Child Benefit Top-Up Backed As Social Security Powers Devolved
21 June 2017, 05:32 | Updated: 21 June 2017, 05:33
Social security minister Jeane Freeman is to mark the introduction of a Bill devolving several benefits to the Scottish Parliament as a new survey shows almost two-thirds of Scots back a £5 top-up of child benefit.
Westminster retains control over child benefit but the new social security Bill being introduced to the Scottish Parliament on Wednesday devolves power to top up reserved benefits and create new ones in devolved areas.
The Social Security (Scotland) Bill gives Holyrood power over eleven benefits devolved as part of the Scotland Act 2016, including payments to disabled people, carers, winter fuel grants and the Best Start Grant for the first child in low income families.
Survation questioned 1,037 adults in Scotland for the Poverty Alliance on whether the Scottish Government should use the new powers to provide a £5 child benefit top-up at an estimated cost of £256 million to lift 30,000 children out of poverty.
About a third (36.2%) said they would strongly support this while 28.6% said they would "somewhat'' support the suggestion.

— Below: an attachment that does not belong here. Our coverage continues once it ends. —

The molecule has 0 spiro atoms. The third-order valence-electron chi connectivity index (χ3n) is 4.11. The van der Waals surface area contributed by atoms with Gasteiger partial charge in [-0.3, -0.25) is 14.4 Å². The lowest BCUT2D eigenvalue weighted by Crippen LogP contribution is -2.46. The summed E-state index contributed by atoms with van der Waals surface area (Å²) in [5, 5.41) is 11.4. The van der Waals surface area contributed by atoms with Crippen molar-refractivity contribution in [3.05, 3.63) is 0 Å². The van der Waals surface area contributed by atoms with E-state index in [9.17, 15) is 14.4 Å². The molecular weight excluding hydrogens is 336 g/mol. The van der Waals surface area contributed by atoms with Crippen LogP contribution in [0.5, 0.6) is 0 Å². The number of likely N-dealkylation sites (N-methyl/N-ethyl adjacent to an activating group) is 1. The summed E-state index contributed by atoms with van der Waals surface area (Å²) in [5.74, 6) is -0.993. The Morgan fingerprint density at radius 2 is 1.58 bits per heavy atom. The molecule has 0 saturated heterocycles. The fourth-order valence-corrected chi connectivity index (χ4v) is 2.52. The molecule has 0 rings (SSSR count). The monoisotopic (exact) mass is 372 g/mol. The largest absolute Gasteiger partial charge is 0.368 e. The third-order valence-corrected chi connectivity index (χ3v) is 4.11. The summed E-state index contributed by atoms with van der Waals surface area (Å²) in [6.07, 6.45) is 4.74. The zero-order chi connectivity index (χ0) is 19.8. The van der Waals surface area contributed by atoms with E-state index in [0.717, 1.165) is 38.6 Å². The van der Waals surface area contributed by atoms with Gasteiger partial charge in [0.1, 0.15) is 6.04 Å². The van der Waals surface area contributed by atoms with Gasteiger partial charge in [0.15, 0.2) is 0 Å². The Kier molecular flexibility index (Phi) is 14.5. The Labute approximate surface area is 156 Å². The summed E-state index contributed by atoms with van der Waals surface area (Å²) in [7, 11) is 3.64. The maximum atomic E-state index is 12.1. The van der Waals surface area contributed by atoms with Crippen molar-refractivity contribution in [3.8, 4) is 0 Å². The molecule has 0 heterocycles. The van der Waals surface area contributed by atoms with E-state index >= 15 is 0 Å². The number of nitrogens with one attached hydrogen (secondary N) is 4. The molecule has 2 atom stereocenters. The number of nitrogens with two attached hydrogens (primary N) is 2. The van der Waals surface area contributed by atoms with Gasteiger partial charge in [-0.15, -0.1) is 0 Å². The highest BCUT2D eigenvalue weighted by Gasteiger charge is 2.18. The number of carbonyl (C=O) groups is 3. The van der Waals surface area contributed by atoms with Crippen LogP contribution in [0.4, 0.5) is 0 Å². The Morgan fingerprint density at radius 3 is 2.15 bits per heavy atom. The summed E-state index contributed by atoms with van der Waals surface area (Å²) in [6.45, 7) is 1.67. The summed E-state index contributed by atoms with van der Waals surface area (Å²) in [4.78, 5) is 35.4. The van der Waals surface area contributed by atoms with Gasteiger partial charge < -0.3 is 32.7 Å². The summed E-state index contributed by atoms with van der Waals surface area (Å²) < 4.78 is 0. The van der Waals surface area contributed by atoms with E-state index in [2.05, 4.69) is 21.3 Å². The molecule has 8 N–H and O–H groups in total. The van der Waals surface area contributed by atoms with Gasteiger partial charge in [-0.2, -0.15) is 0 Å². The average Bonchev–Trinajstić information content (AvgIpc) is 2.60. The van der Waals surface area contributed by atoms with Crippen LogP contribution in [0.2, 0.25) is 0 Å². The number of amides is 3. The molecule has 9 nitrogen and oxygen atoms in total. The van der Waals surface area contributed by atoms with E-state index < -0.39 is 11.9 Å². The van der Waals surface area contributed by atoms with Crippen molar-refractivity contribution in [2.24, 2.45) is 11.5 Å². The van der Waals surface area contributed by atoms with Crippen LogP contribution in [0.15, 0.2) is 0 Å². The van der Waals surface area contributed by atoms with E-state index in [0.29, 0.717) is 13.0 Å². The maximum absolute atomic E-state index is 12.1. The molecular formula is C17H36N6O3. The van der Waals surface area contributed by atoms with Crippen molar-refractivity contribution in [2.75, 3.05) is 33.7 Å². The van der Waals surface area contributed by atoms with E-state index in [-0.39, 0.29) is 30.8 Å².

A total of 15.5% of those surveyed said they opposed it and, of these, 6.2% were strongly opposed. A further 16.7% were neutral and 3.2% said they did not know.
Poverty Alliance director Peter Kelly said: "It is clear that there is a public appetite in Scotland for topping up child benefit and lifting children out of poverty.
"We have spoken with families across Scotland about what difference this could make to them and it was clear that for many families this would mean being able to buy better food or help them afford school supplies.
"All the predictions are that child poverty is going to increase over the next few years.
"Now is the time to act to make sure that families in Scotland do not face even greater pressure than they already do now.''
One of those benefits will be the Best Start Grant, which replaces the existing Sure Start Maternity Grant and adds £100 to the current £500 one-off payment.
Ms Freeman will meet parents and children on a visit to Edinburgh's Stepping Stones, a voluntary organisation which provides support to young parent families and pregnant women.